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WhiskeyintheJar Romance

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Guest Reviewer at:  Reading Between the Wines book club

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"She thought it over, but couldn’t see any immediate loopholes other than the threat of her inner slut emerging, and she could darned well control that little bitch."— Susan Elizabeth Phillips

The Laird by Grace Burrowes

The Laird - Grace Burrowes

Some stories are hard to hear, that doesn't mean they shouldn't be told. All three books in the Captive series deal with abuse in all its forms and effects. The Laird is about child physical and mental abuse, I mention this because of how this can be a trigger for some but know that it is never gratuitous and except for two scenes it is more about the emotional trauma such acts can cause in individuals.

Michael Brodie is finally coming home after 9 years away at war and with very minimal communication between him and his home. The years he spent in France as a traitorous non-traitor (The Captive and The Traitor) have taken their toll; he is world weary and ready for his homeland and clan to soothe his tired spirit. Michael especially hopes the young bride he left behind will lead this forefront. Brenna Brodie may have been surrounded by home and hearth but like Michael, she lived a life full of fear and lacking security. When Brenna was sent to Michael's home as his betrothed she was only eight years old, lonely and feeling out of place she was befriended by Michael's uncle Angus. Angus groomed her and then preyed upon Brenna's insecurity for years until she hit early teenage years and began to understand something wasn't right. When Brenna turns sixteen, her and Michael are wed and on that night Brenna begs Michael to take her with him when he journeys to war. Michael, only twenty, was reeling from a recent incident that shattered his world and unable to process it, essentially escapes to war distancing himself from everyone that knows him and leaving Brenna behind.

What follows is an extremely emotional read about not only two people trying to overcome and manage traumatic events but how friends, family, and communities cope with the dark realities of life. The heart of this story is Michael and Brenna trying to traverse the vast distance years and circumstances has created between them. This is a slow moving story but at the same time, I flew through it as I was completely absorbed and invested in Michael and Brenna together and separately. The awkwardness and yearning the two demonstrate made me pull for them right in the beginning. Michael even with his scars from the war remembers Brenna as his cherished childhood friend and with every interaction and observation grows to love Brenna as the woman she is now. As the events swirling about Brenna are mostly the catalyst for the heart of the story, she is what readers will focus on and what a heartbreaking and inspiring character she is. The shame, guilt, anxiety, strength, heart, and endurance Brenna displays make her a character you will not soon forget. The gentleness and understanding Michael gives to Brenna and Brenna's simple trying makes you want to simply clutch this book to your chest and weep for them. While the ending may leave some to bemoan Uncle Angus not getting his just rewards, the healing Brenna and others exhibit is satisfying enough for me.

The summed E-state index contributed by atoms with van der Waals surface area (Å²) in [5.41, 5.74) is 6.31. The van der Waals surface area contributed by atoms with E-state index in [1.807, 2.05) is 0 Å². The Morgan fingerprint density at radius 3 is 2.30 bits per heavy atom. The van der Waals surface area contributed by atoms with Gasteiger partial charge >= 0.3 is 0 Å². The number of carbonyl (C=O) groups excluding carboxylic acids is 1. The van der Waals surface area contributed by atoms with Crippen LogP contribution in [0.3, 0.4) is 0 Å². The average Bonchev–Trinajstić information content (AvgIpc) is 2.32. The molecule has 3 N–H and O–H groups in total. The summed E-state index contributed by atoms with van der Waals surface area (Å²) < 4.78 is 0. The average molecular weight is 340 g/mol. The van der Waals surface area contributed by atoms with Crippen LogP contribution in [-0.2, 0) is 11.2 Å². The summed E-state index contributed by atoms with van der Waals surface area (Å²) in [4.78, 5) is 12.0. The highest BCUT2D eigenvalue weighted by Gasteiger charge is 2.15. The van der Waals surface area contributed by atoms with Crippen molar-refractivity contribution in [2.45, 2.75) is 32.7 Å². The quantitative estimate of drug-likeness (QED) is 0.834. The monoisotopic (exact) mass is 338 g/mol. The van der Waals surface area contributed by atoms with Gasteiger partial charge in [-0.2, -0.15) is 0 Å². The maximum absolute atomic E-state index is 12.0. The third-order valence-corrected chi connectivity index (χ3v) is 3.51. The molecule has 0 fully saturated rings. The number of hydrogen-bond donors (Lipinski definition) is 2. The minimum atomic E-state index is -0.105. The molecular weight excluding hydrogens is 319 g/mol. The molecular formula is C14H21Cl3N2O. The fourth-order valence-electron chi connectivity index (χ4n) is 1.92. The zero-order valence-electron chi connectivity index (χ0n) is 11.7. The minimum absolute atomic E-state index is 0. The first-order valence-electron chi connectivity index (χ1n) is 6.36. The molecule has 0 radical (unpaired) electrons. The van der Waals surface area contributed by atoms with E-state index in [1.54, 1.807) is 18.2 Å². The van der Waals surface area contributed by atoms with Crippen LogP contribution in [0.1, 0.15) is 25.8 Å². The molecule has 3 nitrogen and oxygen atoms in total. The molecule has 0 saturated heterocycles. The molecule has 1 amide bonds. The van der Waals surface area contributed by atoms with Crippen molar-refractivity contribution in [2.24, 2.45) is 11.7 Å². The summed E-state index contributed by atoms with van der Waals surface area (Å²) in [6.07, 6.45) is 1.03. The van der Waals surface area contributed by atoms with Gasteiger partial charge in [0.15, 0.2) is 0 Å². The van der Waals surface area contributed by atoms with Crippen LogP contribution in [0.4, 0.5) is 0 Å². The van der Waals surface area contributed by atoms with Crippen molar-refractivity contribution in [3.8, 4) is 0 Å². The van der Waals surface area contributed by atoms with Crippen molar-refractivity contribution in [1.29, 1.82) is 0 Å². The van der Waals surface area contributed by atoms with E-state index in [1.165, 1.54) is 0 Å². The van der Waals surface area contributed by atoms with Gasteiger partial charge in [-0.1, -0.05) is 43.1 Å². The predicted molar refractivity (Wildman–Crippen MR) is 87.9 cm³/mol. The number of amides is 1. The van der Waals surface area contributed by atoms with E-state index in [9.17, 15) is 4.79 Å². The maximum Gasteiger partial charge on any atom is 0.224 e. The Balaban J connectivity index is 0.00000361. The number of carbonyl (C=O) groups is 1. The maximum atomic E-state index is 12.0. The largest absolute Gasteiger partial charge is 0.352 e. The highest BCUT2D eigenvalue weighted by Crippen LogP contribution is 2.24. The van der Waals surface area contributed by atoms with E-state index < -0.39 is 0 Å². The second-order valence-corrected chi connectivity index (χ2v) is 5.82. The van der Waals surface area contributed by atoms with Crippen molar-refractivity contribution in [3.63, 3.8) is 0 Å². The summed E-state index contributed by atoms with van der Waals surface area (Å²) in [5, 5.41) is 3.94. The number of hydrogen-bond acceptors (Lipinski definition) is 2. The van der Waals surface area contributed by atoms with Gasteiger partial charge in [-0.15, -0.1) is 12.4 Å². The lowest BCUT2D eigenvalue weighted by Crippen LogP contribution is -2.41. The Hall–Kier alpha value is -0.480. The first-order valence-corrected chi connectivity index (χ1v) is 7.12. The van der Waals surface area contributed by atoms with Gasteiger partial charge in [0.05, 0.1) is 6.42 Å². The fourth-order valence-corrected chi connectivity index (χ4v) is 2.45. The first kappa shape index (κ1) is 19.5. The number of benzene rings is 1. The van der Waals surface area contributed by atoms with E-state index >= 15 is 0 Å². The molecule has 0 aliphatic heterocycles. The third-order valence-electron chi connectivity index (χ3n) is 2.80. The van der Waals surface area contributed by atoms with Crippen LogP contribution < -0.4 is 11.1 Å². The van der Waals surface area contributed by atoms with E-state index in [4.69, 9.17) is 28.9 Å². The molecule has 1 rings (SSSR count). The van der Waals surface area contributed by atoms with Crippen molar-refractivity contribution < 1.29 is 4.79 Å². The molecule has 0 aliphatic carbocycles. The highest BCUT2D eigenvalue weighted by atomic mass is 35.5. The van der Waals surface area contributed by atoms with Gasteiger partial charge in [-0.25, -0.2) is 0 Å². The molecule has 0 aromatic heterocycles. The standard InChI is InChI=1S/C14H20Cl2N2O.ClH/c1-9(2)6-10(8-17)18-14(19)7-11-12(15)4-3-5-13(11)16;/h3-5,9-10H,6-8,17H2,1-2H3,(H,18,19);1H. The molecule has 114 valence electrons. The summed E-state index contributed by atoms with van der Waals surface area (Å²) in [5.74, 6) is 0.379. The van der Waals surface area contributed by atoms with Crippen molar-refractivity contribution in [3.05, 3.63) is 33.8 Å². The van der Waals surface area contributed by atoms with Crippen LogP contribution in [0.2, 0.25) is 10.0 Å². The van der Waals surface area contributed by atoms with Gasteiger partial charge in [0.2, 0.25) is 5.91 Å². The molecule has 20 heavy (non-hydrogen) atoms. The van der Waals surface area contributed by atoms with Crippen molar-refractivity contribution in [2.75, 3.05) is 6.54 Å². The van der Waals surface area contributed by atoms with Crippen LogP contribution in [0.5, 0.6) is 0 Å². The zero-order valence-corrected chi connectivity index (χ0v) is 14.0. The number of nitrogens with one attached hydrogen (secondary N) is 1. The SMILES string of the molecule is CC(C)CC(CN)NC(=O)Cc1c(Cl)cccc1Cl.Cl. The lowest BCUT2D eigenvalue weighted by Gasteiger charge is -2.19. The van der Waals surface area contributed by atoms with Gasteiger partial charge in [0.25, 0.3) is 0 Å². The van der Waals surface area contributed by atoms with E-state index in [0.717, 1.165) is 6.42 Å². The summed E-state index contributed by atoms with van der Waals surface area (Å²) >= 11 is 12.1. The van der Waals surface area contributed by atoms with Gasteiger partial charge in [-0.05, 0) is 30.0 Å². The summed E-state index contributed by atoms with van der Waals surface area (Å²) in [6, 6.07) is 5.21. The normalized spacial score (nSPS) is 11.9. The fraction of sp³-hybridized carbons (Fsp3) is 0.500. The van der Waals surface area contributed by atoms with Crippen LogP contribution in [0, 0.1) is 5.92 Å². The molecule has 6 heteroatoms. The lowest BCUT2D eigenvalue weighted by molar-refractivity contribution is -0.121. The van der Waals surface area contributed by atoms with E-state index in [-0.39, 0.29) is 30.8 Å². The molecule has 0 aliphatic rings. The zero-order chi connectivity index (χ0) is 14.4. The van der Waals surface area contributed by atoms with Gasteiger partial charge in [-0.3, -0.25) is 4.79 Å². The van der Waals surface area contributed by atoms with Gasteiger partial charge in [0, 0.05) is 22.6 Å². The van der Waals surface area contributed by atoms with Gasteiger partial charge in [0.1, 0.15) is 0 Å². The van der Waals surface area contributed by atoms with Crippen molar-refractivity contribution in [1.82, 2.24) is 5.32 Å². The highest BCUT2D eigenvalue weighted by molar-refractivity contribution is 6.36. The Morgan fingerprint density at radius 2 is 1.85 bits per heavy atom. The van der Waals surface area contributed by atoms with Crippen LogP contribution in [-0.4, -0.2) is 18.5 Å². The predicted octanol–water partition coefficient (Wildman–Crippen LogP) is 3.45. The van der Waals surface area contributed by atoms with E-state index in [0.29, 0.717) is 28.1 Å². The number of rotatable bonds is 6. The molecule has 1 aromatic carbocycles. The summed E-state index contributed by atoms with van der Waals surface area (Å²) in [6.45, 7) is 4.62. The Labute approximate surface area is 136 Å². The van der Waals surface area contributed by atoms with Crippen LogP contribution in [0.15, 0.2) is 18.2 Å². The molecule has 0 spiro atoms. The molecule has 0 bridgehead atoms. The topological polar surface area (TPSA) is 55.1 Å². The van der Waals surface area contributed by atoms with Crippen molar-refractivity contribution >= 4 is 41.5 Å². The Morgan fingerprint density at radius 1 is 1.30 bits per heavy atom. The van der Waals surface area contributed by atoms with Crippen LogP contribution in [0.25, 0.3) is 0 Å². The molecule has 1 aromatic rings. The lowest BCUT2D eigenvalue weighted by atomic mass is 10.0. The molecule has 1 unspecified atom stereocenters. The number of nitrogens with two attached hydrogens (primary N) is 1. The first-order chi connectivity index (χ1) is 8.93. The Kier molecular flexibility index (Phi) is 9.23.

I am very fond of the first two books in the series, but The Laird, it stole a piece of my heart. When someone mocks or claims romance genre books are trashy, simplistic, or otherwise unworthy, this is the book you point them to. There is a subtleness to Ms. Burrowes writing that has me hooked and will have me looking at her backlist and watching for new releases. Some stories are hard to hear, there is in where their beauty lies.